Sunday, April 8, 2018

Surgery, Blockages, and Fluid, oh my! (Hospital Stays #23, #24, and #25).

Here I am writing another hospital post! This will probably get kind of long but I will try my best to keep it to the point.

I am going to back up a little to after I was released from the hospital in October, after I had my port removed and stopped TPN. I began trying to think about my options with my medications and nutrition support, and discussing this with my doctor. We decided we should not stop Remicade, because it helps me so much, and to try tube feeding again. I got in touch with my dietitian and had a long phone conversation with her. The reason why I had been doing TPN is because I could never tolerate Tube Feeding very well. When I tried it about 2 1/2 years ago, I actually LOST 7 pounds in that two weeks. BUT every time I have tried, the feeding tube has gone down into my small intestine. Well I don't know about you, but I'd rather have "food" going into my stomach-it is much more comfortable. The reason they do the small intestine is so your stomach still feels hungry and you can still eat real food. But it just made me too sick. So we decided to try an NG tube, ending in my stomach, for 3-4 weeks. We found a formula that already has the proteins and fats and everything broken down, so it is essentially already "digested." The plan was to get this all going right after Thanksgiving, and go until right before Christmas. Because of problems with getting all the right orders and everything, and a huge mix up with being told that they don't place NG tubes in Roosevelt, it took a longer to get things going than we had planned. I ended up having to drive to SL just to get the tube placed. 

Right away I tolerated it pretty well. I got up to the goal rate, pretty quickly. I was supposed to do it for 16 hours a day, but I hated being hooked to it that long, so sometimes I would even do a higher rate so that I could do less hours in the day. The goal was to see if I tolerated it, and I did, so we pulled the tube right before Christmas. I had wanted to have a permanent one placed before the end of the year because I had met my out of pocket for my insurance, but things just couldn't be planned that quickly. My doctor wasn't comfortable placing the tube because she hasn't done many of them, so she had me see a surgeon, but the surgeon was fairly new and after meeting with her, I didn't really feel comfortable with that option either.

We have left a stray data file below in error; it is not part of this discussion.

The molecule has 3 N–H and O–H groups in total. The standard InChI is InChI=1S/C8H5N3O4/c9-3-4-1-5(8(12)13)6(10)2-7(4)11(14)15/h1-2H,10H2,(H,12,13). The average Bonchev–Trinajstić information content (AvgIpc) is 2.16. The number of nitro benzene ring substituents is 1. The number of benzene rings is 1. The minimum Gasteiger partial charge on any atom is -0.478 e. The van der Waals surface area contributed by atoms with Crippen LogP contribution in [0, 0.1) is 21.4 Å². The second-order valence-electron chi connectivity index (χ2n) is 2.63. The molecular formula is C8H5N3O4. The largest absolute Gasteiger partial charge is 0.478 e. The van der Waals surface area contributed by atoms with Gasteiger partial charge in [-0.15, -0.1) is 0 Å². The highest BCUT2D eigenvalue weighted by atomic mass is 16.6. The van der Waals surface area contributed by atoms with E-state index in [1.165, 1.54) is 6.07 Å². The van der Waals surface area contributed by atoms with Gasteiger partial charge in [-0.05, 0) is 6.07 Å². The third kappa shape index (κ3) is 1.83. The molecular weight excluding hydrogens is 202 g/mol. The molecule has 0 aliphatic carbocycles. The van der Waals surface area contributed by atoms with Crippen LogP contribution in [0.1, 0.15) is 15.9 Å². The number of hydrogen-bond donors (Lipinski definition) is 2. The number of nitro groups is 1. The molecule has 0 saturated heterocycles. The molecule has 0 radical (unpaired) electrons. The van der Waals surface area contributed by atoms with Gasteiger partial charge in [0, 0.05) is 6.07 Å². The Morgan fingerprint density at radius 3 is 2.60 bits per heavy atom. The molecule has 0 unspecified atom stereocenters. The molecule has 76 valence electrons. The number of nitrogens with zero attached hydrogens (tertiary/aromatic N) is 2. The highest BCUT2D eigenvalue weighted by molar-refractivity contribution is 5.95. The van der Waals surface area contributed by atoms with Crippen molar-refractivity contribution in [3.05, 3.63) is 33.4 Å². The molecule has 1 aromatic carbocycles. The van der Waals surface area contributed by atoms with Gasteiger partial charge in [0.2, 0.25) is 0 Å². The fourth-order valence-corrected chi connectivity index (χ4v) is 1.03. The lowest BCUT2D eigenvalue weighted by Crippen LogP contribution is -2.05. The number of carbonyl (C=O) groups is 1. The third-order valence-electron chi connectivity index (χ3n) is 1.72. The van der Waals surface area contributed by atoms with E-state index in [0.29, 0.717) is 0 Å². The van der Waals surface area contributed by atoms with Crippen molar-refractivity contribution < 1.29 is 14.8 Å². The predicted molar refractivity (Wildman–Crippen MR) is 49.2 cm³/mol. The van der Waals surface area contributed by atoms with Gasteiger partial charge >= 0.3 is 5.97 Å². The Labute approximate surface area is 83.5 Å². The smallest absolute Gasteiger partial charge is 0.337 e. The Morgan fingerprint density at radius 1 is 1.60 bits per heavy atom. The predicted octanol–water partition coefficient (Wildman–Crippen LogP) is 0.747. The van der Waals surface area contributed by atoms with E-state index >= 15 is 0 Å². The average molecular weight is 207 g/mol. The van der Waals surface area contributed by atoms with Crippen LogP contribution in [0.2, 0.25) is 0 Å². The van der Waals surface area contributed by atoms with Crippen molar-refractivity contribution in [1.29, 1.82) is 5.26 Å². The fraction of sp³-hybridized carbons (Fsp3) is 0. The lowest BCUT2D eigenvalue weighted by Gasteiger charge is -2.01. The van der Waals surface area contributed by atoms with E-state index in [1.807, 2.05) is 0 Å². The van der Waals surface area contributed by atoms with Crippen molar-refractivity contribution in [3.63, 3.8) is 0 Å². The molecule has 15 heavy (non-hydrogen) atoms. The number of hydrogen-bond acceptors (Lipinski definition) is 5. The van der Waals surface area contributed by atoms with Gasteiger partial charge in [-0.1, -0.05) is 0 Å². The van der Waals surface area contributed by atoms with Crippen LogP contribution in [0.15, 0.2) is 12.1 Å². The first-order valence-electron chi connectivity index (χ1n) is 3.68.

As a lot of you know, my sweet mother passed away the day after Christmas. A couple days later, the 28th of December, I went to SL and had a liver biopsy. My doctor was concerned that my liver labs were still elevated even though I had been off of TPN for a couple months. It wasn't too fun, but wasn't super horrible either. They sedated me enough that I don't remember a lot of it. It was sore for a couple days. The results came back showing that my liver was just still inflamed from the infections I had had, and not from TPN or Remicade. That was good news.

I really did not want to pay any medical bills this year, and since I was at a good weight, tube feeding wasn't super urgent. So we waited until I had met my out of pocket for the year. Because the Remicade infusions are so expensive, most people qualify for a co-pay card that pays what the insurance does not. It leaves us with very little to pay, even though we meet the out of pocket. Which is a huge blessing for us.

So once the out of pocket had been met, I had a CT scan and my GI doctor's partner (who has placed lots of feeding tubes) looked it over and said he would be able to place it. I met with him and he said my liver was pretty enlarged and in front of a large part of my stomach, and there literally was a space about the size of a quarter that he could place the tube, but he felt confident he could do it. He told me he would us General Anesthesia which made me very happy. I don't even know why they only use conscious sedation for things like this. Why would you want your patient waking up in the middle of cutting a hole in them? I remember observing a PEG being placed once during my internship. It was an older lady and she was awake through a lot of that. They are sticking tubes down your throat and cutting a hole in your stomach, and your awake???? She looked miserable and I just didn't understand why they don't sedate you more. So I was super happy when he said he has started using General Anesthesia.....Anyway, he also said he would admit me overnight, since the procedure was scheduled for late in the day, I live 3 hours away, and I always have trouble with nausea after